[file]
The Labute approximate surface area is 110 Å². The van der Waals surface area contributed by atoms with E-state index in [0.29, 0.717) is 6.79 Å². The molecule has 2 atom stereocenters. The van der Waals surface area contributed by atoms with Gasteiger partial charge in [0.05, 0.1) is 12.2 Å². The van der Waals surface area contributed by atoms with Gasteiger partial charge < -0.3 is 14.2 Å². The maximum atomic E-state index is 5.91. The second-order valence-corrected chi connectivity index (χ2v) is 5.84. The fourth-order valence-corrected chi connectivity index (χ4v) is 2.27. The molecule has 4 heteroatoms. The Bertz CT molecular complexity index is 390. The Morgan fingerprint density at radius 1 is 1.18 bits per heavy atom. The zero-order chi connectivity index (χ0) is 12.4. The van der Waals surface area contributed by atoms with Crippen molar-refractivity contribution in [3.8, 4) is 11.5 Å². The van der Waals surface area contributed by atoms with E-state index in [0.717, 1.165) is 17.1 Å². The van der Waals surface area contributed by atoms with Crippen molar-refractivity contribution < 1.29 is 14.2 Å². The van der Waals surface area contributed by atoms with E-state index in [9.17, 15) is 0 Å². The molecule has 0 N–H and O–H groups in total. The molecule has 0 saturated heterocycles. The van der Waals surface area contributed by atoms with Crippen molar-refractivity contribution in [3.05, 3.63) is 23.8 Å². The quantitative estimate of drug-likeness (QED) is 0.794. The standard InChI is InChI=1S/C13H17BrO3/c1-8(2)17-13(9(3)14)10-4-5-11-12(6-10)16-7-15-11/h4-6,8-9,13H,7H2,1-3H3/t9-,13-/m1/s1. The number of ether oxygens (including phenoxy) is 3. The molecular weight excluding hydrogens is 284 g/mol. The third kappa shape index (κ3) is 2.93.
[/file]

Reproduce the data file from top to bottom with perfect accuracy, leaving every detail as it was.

The Labute approximate surface area is 110 Å². The van der Waals surface area contributed by atoms with E-state index in [0.29, 0.717) is 6.79 Å². The molecule has 2 atom stereocenters. The van der Waals surface area contributed by atoms with Gasteiger partial charge in [0.05, 0.1) is 12.2 Å². The van der Waals surface area contributed by atoms with Gasteiger partial charge < -0.3 is 14.2 Å². The maximum atomic E-state index is 5.91. The second-order valence-corrected chi connectivity index (χ2v) is 5.84. The fourth-order valence-corrected chi connectivity index (χ4v) is 2.27. The molecule has 4 heteroatoms. The Bertz CT molecular complexity index is 390. The Morgan fingerprint density at radius 1 is 1.18 bits per heavy atom. The zero-order chi connectivity index (χ0) is 12.4. The van der Waals surface area contributed by atoms with Crippen molar-refractivity contribution in [3.8, 4) is 11.5 Å². The van der Waals surface area contributed by atoms with E-state index in [0.717, 1.165) is 17.1 Å². The van der Waals surface area contributed by atoms with Crippen molar-refractivity contribution < 1.29 is 14.2 Å². The van der Waals surface area contributed by atoms with E-state index in [9.17, 15) is 0 Å². The molecule has 0 N–H and O–H groups in total. The molecule has 0 saturated heterocycles. The van der Waals surface area contributed by atoms with Crippen molar-refractivity contribution in [3.05, 3.63) is 23.8 Å². The quantitative estimate of drug-likeness (QED) is 0.794. The standard InChI is InChI=1S/C13H17BrO3/c1-8(2)17-13(9(3)14)10-4-5-11-12(6-10)16-7-15-11/h4-6,8-9,13H,7H2,1-3H3/t9-,13-/m1/s1. The number of ether oxygens (including phenoxy) is 3. The molecular weight excluding hydrogens is 284 g/mol. The third kappa shape index (κ3) is 2.93.